With office in our pocket many employees work outside set hours

The line between work and home life is becoming increasingly fuzzy, according to a recent report by HR and recruitment specialists Randstad.

Spurred on by the rise of mobile technology such as smartphones and tablets, expectations around work availability outside of traditional hours have altered significantly in the past decade.

According to the 2015 Randstad Workmonitor study, which analysed work expectations throughout the Asia Pacific region, 53 per cent of New Zealand employers expected staff to be available outside of paid hours.

While this might sound like a significant percentage, it pales in comparison to other countries. In China, 89 per cent of employees are expected to be available outside work hours, closely followed 79 per cent of employees in Turkey, and 75 per cent of employees in Hong Kong.

Advertisement

Brien Keegan is the New Zealand country manager for Randstad. He says that technology has led to increasing conflict when it comes to work-life balance, and feels the concept is changing and morphing into what could be called "work-life blend".

"You could be watching your kids playing rugby while emailing clients," he says. "It's the first time in history in which we've worked like this, and it's all been facilitated by the rise of technology."

While some may resent this intrusion into their precious private time, many others are unconcerned by being asked to work outside set hours. "Anecdotally, a lot of employees say that they are happy to be on-call outside of work," says Keegan.

The figures reflect this.

Keegan says that most of us now live with "an office in our pockets" in the form of smartphones, and that there can be an expectation of constant availability outside of paid work hours. He believes that is particularly true of those who work in sales or in the service industry.

"There is a real pressure to be faster, quicker to respond and more globally minded," he says. "Kiwis who work for global companies may be expected to work when the rest of the world wakes up; this may mean spending an hour at the desk after you've put the kids to bed."

The flipside to the employer expectations can be found in the way we conduct ourselves at work.

The survey revealed that 71 per cent of employees in the Asia Pacific Region felt comfortable dealing with personal matters in the office, and that there was a correlation between the people who worked outside of regular hours and those who dealt with personal matters in the workplace. Interestingly, workplaces that allowed employees to deal with personal matters at work often have a higher level of productivity.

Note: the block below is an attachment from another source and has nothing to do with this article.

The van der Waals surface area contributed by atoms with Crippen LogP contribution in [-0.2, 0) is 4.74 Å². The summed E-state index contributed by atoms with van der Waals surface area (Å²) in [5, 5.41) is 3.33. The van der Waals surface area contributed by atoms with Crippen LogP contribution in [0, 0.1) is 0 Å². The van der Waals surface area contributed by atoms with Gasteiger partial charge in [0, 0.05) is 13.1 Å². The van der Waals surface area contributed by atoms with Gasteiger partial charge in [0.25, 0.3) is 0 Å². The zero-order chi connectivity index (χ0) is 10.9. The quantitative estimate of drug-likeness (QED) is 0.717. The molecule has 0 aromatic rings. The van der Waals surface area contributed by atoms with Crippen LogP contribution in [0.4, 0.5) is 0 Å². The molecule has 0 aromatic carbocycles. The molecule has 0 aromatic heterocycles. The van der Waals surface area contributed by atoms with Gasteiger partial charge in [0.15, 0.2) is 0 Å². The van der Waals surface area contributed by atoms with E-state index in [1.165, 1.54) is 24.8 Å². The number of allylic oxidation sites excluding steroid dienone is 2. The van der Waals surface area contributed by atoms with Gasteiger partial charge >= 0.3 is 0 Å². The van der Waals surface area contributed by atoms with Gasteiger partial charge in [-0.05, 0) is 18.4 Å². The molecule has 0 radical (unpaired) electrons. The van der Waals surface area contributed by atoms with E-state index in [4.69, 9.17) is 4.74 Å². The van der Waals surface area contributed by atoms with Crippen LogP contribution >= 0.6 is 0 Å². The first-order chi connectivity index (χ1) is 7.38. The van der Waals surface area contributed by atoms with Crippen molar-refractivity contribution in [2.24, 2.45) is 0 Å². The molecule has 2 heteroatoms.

Advertisement

"Such workplace flexibility encourages employees to be more productive," he says.

"Additionally, workplaces that offer flexible but secure working conditions [such as allowing work from home] also foster more productivity."

While many of us seem to be happy to work outside office hours, even on days off over a long weekend, it's a different story when it comes to our longer holidays.

Fortunately, the right to a holiday is firmly enmeshed in our working culture and translates into employer expectations. Only 30 per cent of New Zealand employees said that they were expected to work during their holidays; this compares to 81 per cent in China.

Having said this, 38 per cent of New Zealand workers reported that they would be happy to attend to work matters on holiday, as they like to stay involved. But again this figure is minimal when compared internationally; in India, for example, 75 per cent of people say they like to attend to work matters when they are on leave.

Keegan says that while the lines between personal and working life are likely to become increasingly blurred, he feels that unrealistic expectations will eventually be met with resistance. "At some point people will reach a threshold where work life intrudes too greatly on life at home," he says. "At this point some pushback will occur.

"I heard of one particularly bad case in which a senior staff member was in labour and the CEO of her company insisted of having a meeting with her right then."

He says that by making your limits clear from the outset of a job or whenever there is change in management can help to mitigate such problems.

"If you understand the expectations of your employer and vice versa you can both be better prepared for dealing with workplace demands in and out of the office."